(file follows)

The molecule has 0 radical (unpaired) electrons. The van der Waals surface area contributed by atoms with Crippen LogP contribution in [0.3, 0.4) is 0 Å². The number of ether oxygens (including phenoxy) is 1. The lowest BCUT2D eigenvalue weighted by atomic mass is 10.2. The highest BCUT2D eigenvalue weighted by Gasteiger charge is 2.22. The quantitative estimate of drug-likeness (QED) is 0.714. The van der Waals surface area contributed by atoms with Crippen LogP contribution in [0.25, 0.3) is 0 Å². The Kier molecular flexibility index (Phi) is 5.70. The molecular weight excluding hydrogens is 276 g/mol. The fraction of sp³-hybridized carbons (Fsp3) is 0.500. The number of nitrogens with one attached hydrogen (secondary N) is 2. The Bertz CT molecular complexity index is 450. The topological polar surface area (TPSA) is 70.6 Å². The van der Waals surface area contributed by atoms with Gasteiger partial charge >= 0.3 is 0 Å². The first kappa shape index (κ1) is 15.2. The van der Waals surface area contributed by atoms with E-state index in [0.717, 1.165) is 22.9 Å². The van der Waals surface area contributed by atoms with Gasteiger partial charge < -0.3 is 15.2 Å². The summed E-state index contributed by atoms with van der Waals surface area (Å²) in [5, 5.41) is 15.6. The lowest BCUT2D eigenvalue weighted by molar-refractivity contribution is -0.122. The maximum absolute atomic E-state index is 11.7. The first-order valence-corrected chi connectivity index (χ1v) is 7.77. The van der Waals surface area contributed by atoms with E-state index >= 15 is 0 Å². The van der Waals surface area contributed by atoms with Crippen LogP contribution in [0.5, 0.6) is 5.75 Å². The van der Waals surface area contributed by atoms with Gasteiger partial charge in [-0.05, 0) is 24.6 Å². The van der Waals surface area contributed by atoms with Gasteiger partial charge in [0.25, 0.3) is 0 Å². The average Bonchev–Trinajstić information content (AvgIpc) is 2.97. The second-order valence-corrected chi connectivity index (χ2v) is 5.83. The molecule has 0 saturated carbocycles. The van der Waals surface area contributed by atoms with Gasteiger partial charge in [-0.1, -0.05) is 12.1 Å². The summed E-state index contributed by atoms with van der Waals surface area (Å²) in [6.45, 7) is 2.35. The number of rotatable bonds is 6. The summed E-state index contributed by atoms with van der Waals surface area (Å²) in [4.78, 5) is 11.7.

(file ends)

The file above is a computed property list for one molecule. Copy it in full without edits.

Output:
The molecule has 0 radical (unpaired) electrons. The van der Waals surface area contributed by atoms with Crippen LogP contribution in [0.3, 0.4) is 0 Å². The number of ether oxygens (including phenoxy) is 1. The lowest BCUT2D eigenvalue weighted by atomic mass is 10.2. The highest BCUT2D eigenvalue weighted by Gasteiger charge is 2.22. The quantitative estimate of drug-likeness (QED) is 0.714. The van der Waals surface area contributed by atoms with Crippen LogP contribution in [0.25, 0.3) is 0 Å². The Kier molecular flexibility index (Phi) is 5.70. The molecular weight excluding hydrogens is 276 g/mol. The fraction of sp³-hybridized carbons (Fsp3) is 0.500. The number of nitrogens with one attached hydrogen (secondary N) is 2. The Bertz CT molecular complexity index is 450. The topological polar surface area (TPSA) is 70.6 Å². The van der Waals surface area contributed by atoms with Gasteiger partial charge >= 0.3 is 0 Å². The first kappa shape index (κ1) is 15.2. The van der Waals surface area contributed by atoms with E-state index in [0.717, 1.165) is 22.9 Å². The van der Waals surface area contributed by atoms with Gasteiger partial charge < -0.3 is 15.2 Å². The summed E-state index contributed by atoms with van der Waals surface area (Å²) in [5, 5.41) is 15.6. The lowest BCUT2D eigenvalue weighted by molar-refractivity contribution is -0.122. The maximum absolute atomic E-state index is 11.7. The first-order valence-corrected chi connectivity index (χ1v) is 7.77. The van der Waals surface area contributed by atoms with E-state index >= 15 is 0 Å². The van der Waals surface area contributed by atoms with Crippen LogP contribution in [0.5, 0.6) is 5.75 Å². The van der Waals surface area contributed by atoms with Gasteiger partial charge in [-0.05, 0) is 24.6 Å². The van der Waals surface area contributed by atoms with Gasteiger partial charge in [0.25, 0.3) is 0 Å². The average Bonchev–Trinajstić information content (AvgIpc) is 2.97. The second-order valence-corrected chi connectivity index (χ2v) is 5.83. The molecule has 0 saturated carbocycles. The van der Waals surface area contributed by atoms with Gasteiger partial charge in [-0.1, -0.05) is 12.1 Å². The summed E-state index contributed by atoms with van der Waals surface area (Å²) in [6.45, 7) is 2.35. The number of rotatable bonds is 6. The summed E-state index contributed by atoms with van der Waals surface area (Å²) in [4.78, 5) is 11.7.